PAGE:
The trade has won a partial victory in its battle for changes to the Criminal Justice and Police Bill.
The final version of the bill includes a last-minute amendment to the section relating to police powers to close problem pubs on the spot.
The original proposals referred to the police having powers to close a pub on the spot if there was disorder in or "in the vicinity of" the outlet.
Trade leaders objected to the wording, claiming it could lead to unfair closure orders based on incidents occurring in the streets around a pub over which the licensee had no control.
The final draft of the bill includes an amendment which states that police should make sure such incidents are "related to" the pub in question.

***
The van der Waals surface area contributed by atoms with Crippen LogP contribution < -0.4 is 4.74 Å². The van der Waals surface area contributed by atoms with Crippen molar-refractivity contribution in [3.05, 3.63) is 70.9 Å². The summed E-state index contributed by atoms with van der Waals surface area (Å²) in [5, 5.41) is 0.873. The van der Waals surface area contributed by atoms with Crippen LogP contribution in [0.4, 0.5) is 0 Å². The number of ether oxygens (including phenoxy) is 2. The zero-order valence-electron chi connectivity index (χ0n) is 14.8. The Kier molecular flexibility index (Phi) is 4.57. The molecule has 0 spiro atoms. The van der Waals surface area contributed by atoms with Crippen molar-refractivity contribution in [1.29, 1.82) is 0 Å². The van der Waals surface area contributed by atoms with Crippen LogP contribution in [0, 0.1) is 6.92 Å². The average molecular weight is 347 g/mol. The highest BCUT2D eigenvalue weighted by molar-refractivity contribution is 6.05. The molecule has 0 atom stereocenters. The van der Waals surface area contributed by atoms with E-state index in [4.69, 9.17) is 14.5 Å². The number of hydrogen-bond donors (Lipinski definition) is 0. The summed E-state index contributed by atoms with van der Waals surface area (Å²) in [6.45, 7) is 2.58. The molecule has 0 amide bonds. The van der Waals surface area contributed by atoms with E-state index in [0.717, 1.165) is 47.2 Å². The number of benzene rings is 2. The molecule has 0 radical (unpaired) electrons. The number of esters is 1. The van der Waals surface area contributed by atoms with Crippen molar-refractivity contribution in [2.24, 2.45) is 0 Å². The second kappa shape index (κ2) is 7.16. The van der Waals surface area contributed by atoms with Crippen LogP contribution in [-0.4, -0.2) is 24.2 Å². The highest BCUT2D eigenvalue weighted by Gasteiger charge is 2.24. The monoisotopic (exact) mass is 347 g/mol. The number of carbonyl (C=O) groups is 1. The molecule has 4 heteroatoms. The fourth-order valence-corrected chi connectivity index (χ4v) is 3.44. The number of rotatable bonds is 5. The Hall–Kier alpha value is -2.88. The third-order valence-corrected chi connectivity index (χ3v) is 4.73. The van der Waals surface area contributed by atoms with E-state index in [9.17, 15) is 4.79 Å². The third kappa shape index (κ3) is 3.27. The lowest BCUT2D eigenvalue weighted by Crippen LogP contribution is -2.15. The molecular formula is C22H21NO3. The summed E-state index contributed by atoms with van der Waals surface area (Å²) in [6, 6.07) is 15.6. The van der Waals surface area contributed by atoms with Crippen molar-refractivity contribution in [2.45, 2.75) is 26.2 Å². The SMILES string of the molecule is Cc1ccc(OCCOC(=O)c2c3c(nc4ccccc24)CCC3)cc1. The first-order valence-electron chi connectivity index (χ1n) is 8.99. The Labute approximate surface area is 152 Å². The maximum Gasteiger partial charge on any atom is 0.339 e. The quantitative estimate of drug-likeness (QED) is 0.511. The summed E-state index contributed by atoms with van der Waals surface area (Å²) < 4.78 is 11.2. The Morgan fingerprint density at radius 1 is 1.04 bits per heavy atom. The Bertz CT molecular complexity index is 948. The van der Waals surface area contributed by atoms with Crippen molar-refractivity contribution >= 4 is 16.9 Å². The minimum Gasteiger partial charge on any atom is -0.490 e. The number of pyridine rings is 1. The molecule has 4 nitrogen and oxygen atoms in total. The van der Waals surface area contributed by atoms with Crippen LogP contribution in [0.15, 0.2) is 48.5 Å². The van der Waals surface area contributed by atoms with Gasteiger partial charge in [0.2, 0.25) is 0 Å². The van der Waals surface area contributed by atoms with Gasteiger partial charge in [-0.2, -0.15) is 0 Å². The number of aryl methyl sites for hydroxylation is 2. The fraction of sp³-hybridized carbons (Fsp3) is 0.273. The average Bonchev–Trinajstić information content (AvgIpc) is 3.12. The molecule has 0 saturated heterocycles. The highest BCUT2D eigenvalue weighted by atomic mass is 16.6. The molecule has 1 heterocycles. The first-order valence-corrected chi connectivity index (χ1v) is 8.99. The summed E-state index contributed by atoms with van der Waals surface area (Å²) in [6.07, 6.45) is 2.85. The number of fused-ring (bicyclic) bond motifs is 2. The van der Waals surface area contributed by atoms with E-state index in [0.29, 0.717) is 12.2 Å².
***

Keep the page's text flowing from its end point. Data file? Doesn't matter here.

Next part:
Tony Payne, chief executive of the Federation of Licensed Victuallers Associations, said: "This is a significant step forward. We had concerns about the police powers, and in particular that licensees could end up getting the blame for incidents that happen near their outlets but have nothing to do with the pub."
But he added that there is still concern within the trade over how the bill will be implemented. The incoming Home Secretary after the election, rumoured to be David Blunkett, is likely to introduce it as one of the first acts in his new post.
Trade leaders opposed the bill, which included some elements of the original licensing reform proposals. They claimed the issue would have been better tackled as part of the general reform of licensing.